maintained that the cause of the distress which prevailed now, was only to be found in the measures of that House, which had refused to inquire into the distresses of the people. That distress had existed for a long time, it existed throughout the country, and had been frequently, both by him and other noble Lords, brought under their Lordships' notice. The distress was not the consequence of local but general causes, and he was extremely sorry to find that the present Ministry had adopted the views of the late Ministry, and meant to refuse inquiry. He had been informed by a dignitary of the Established Church, resident in Sussex, that the resistance offered by the Ministry last night to the motion of the noble and learned Lord would occasion great disappointment and be most calamitous in its results. In his opinion he coincided, and would on no account take on himself the responsibility the Ministry had incurred by refusing to grant the inquiry moved for.

Lord King

said, that no such preposterous charge had been preferred against the noble Duke by the noble Earl (Radnor), as that he, when Minister, should have superintended the management of the Poor-laws in any particular parish. What the noble Lord had said was, that the cause of timely relief not being afforded, was ascribable to the noble Duke, who had put into the mouth of his Sovereign, at the beginning of the last Session, the statement that only "partial distress" existed. The disgust and irritation which that untoward language produced throughout the country compelled the Ministers to make those reductions of the taxes which they afterwards made, and which, in his conscience, he (Lord King) believed that they never intended at the beginning of that Session to make, or they would never have put into the mouth of the King such unfortunate and exasperating language,—language which was only paralleled by the strange and infatuated declaration which had expelled the noble Duke and his colleagues from power.

The Duke of Wellington

said, that the noble Lord lay under a complete mistake as to the reduction which had been made in the taxes. That reduction was made in consequence of the repeated reductions of expenditure which had been effected in the course of three consecutive Sessions of Parliament, and in consequence of the great reduction, amounting actually to more than a million sterling, which had been made in the interest of the National Debt. That reduction in the interest of the National Debt was effected in the last Session of Parliament; but until it was completed, it was impossible for the Government to make any reductions in the taxes, nor could they decide which it was their duty to reduce; and that duty was not performed until the moment came for making the reductions.

Lord King

did not think that he was at all mistaken as to the cause which had compelled the late Ministers to effect such a reduction of the taxes. There was nothing of which people in such a situation as the late Ministers filled were so fond of as a large margin, and he was sure that the noble Duke would have kept the large margin if he could, and that he would have employed it against those "deplorable events" of which the noble Duke had spoken last night, if it had not been taken from him. He was convinced that the noble Duke would have kept the large margin if he could, and that, if he had remained in power, he would in that case have done something against those events which he had last night so much lamented.

The Earl of Rosslyn

said, it was extraordinary that the noble Lord should persist in an assertion which he must know was contrary to the truth,—namely, that the late Ministers did not intend to reduce the taxes at the commencement of the last Session of Parliament. The fact was, that the details were then all prepared, and as soon as the reduction of the interest of the four-per-cents had been effected, the intended reductions in the taxes were made.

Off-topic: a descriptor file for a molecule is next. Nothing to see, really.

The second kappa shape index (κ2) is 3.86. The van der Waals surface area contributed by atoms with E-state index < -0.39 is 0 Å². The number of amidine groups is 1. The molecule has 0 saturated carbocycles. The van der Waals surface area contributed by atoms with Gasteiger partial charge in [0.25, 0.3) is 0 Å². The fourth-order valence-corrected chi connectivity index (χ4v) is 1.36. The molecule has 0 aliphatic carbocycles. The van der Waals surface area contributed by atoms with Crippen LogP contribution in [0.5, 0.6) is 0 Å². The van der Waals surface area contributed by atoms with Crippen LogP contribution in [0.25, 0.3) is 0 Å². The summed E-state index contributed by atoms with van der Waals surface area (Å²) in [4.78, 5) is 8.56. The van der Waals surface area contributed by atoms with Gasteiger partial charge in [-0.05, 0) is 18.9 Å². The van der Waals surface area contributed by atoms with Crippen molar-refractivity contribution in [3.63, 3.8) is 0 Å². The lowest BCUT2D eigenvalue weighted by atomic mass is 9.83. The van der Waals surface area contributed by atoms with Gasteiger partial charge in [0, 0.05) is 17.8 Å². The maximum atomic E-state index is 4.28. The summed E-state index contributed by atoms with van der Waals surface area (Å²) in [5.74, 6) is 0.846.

The Earl of Winchilsea

said, that the course which his Majesty's late Ministers had pursued, in doing every thing to prevent inquiry into the distresses of the people, had met with the reprobation of every well-wisher to the country. If an inquiry had been granted last Session, he was of opinion that the present disturbed state of the country would not have existed at this moment, and he would assert, that in that case the spirit of disaffection which existed amongst the great body of the people towards the Legislature of the country, for turning a deaf ear to their complaints, would not be in existence. Such he was certain would have been the good effects which we should now witness if the Legislature had then entered upon an inquiry into the distresses and grievances of the people. He denied that the present Ministers were taking the same course as that followed by the late Ministers, for they had already granted an inquiry into the state of the Poor-laws, which inquiry he firmly believed would be productive of great advantage to the country, and they had pledged themselves to apply their attention to the state of the country generally. He must say, that he had been quite convinced by the arguments used by the noble Earl (Grey) last night, against the expediency of the kind of inquiry which was then called for.

Earl Stanhope, in explanation, said, that the present Ministers were imitating their predecessors in refusing inquiry.

The Marquis of Clanricarde

said, that the question at issue last Session was, whether the distress was partial, as had been alleged by Ministers, or whether it was general, as it really was, and as every one out of doors believed it to be. Though he supported the Motion for inquiry last Session, he did not deem it at all inconsistent, under existing circumstances, to oppose the Motion made last night for inquiry. That Motion went to a full inquiry into every interest of the State, and it was made when Parliament was about to rise for the recess, when one committee had been appointed and when the Government, far from denying the distress, admitted it, and had pledged itself to consider the subject. He was in hopes that in a few weeks the Government would redeem that pledge, but thinking the inquiry proposed last night much too extensive, he had voted against it.